I would certainly get a second opinion and other quotes, however. Your quoted price is above the high end of the range repairpal says for my area. In fact, a relative had the evaporator core changed out on her 2003 Focus (it would have been a simple repair, but neglect to repair a $0.20 part doomed it). She also had the heater core replaced at the same time simply for the heck of it, just like many people replace a water pump when replacing a timing belt - you’ve done 90% of the labor. Total bill was about $750, which is a darned good price, IMO…

Given that you like the car and that this is the only issue, I’d say that this is an easy decision. Even if you get only four months or so out of the car before something else goes wrong, that’s still cheaper than a new car for those months.

1360 seems excessive to replace one component, i’d get a 2nd opinion. If you like the vehicle and it is in good shape otherwise, repair the A/C and move on.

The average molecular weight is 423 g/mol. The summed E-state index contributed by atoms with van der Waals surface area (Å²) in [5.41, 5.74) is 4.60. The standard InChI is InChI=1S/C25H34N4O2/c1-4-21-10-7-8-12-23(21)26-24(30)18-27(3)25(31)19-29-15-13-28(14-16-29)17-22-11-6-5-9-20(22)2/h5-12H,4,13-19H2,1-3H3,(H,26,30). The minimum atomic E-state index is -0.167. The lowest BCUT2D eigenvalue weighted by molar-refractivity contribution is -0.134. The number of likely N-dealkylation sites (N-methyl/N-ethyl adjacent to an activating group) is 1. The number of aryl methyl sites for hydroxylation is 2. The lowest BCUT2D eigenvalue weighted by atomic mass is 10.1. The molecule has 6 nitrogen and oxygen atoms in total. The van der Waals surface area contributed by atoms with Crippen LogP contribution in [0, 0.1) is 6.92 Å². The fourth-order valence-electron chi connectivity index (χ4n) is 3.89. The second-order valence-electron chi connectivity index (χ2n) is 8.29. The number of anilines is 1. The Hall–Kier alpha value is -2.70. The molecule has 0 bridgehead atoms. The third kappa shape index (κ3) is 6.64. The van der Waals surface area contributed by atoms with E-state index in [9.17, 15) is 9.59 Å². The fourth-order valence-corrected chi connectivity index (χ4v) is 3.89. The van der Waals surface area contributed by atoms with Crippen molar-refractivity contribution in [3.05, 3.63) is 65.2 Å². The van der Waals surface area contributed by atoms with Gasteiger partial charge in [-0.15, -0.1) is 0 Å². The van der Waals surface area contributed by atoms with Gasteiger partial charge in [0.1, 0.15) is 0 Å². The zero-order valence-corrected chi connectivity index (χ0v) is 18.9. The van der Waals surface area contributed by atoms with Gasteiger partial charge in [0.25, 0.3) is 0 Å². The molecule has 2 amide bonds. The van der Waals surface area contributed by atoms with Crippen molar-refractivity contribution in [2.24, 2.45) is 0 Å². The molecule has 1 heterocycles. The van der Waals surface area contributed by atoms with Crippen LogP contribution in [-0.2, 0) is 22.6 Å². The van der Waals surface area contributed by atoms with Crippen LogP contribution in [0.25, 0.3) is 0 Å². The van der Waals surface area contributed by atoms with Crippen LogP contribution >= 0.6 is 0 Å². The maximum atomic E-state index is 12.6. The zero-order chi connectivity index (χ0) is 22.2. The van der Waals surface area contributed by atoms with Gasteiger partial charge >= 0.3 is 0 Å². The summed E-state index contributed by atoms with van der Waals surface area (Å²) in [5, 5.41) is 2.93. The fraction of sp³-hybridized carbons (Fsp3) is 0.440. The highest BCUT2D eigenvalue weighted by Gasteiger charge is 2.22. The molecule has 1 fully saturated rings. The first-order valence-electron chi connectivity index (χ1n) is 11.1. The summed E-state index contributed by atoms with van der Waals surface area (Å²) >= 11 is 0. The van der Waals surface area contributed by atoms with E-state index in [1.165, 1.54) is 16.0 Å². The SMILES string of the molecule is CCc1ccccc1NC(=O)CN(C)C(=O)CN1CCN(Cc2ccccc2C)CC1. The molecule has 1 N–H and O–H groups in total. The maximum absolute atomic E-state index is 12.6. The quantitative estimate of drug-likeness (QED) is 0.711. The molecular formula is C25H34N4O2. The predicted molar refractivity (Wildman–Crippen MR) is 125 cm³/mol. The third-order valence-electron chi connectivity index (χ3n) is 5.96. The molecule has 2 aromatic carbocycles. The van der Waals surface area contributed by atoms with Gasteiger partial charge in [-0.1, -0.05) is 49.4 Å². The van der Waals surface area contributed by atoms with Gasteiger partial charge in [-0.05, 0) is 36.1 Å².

If you live in an area that is not very hot then I would just drive the car without the AC. Save the money you would have spent on the AC repair and use it when it comes time to buy a new vehicle. $1360 for an AC part is too expensive for a vehicle with almost 200K on the clock.

Evaporator failure is very rare…How was it determined that this was the problem? I think I would be getting a second opinion from an automotive A/C expert…Have the system re-charged and evaluated one more time before I spent $1400. You can have central air conditioning installed in your house for that kind of money…

Count my vote as for getting another opinion about whether the evaporator is leaking or not due to the rarity of the problem.

It would be interesting to know how this evaporator diagnosis was arrived at.